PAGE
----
YUMA, Ariz. (WTXF/AP) - The Centers for Disease Control says a multistate E. coli outbreak that has sickened nearly three dozen people is linked to lettuce grown in Arizona.
The CDC said Friday that 53 people across 16 states have become ill from chopped romaine lettuce from Yuma.
While no deaths related to the outbreak have been reported, five patients have suffered from kidney failure and 31 have been hospitalized.
"Consumers anywhere in the United States who have store-bought chopped romaine lettuce at home, including salads and salad mixes, should not eat it and should throw it away, even if some of it was eaten and no one has gotten sick," The Centers for Disease Control and Prevention (CDC) said. "If you do not know if the lettuce is romaine, do not eat it and throw it away.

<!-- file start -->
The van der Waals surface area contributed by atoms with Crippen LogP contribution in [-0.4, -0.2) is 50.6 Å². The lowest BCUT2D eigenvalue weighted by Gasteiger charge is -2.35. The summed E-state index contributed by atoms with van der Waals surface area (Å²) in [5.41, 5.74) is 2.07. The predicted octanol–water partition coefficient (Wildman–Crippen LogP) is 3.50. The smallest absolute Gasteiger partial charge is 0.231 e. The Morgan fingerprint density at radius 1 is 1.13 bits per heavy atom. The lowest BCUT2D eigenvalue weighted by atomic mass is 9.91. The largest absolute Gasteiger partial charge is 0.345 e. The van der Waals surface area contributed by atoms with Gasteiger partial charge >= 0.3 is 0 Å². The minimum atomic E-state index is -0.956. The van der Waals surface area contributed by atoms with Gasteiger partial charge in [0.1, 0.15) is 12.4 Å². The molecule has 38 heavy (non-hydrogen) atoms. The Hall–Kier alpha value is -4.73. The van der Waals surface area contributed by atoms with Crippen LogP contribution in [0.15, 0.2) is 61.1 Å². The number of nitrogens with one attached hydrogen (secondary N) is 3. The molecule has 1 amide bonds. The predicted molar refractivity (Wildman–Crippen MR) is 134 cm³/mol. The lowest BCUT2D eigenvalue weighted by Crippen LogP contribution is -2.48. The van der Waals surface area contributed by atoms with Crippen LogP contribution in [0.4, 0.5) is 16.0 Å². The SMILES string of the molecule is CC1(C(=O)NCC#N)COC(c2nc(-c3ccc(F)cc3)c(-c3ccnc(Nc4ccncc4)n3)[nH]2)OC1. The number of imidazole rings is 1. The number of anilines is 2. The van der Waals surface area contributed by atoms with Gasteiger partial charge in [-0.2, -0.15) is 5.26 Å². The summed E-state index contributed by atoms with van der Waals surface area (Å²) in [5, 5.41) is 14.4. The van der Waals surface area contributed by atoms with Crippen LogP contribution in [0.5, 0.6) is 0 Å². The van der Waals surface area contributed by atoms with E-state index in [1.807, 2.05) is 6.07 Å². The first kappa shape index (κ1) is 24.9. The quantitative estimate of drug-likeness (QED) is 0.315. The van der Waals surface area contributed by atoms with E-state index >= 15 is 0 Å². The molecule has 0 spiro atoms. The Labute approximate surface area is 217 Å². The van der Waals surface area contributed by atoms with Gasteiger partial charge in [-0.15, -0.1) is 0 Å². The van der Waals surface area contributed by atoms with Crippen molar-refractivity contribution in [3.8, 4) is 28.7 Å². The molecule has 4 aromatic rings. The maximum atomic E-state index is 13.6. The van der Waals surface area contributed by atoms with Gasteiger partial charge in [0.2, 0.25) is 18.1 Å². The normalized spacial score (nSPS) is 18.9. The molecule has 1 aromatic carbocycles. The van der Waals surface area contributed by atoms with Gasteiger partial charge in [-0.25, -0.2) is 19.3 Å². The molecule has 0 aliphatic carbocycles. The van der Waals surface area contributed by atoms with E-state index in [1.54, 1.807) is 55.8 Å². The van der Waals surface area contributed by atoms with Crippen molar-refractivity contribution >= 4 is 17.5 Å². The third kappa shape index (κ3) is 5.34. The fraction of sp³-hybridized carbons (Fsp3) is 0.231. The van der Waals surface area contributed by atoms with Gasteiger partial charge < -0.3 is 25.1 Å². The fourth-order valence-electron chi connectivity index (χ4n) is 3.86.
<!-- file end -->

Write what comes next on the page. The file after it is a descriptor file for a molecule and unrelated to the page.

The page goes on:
The agency has not identified a common grower, supplier, distributor or brand.
But officials advise that consumers, restaurants and retailers should throw out any chopped romaine lettuce that came from the Yuma area.
"Before purchasing romaine lettuce at a grocery store or eating it at a restaurant, confirm with the store or restaurant that is not chopped romaine lettuce from the Yuma Arizona growing region. If you cannot confirm the source of the romaine lettuce, do not buy it or eat it," the CDC said.
Symptoms of E. coli infection include diarrhea, severe stomach cramps and vomiting.
Yuma is about 185 miles (298 kilometers) southwest of Phoenix.
Yuma bills itself as the "winter lettuce capital" and hosts an annual Lettuce Festival.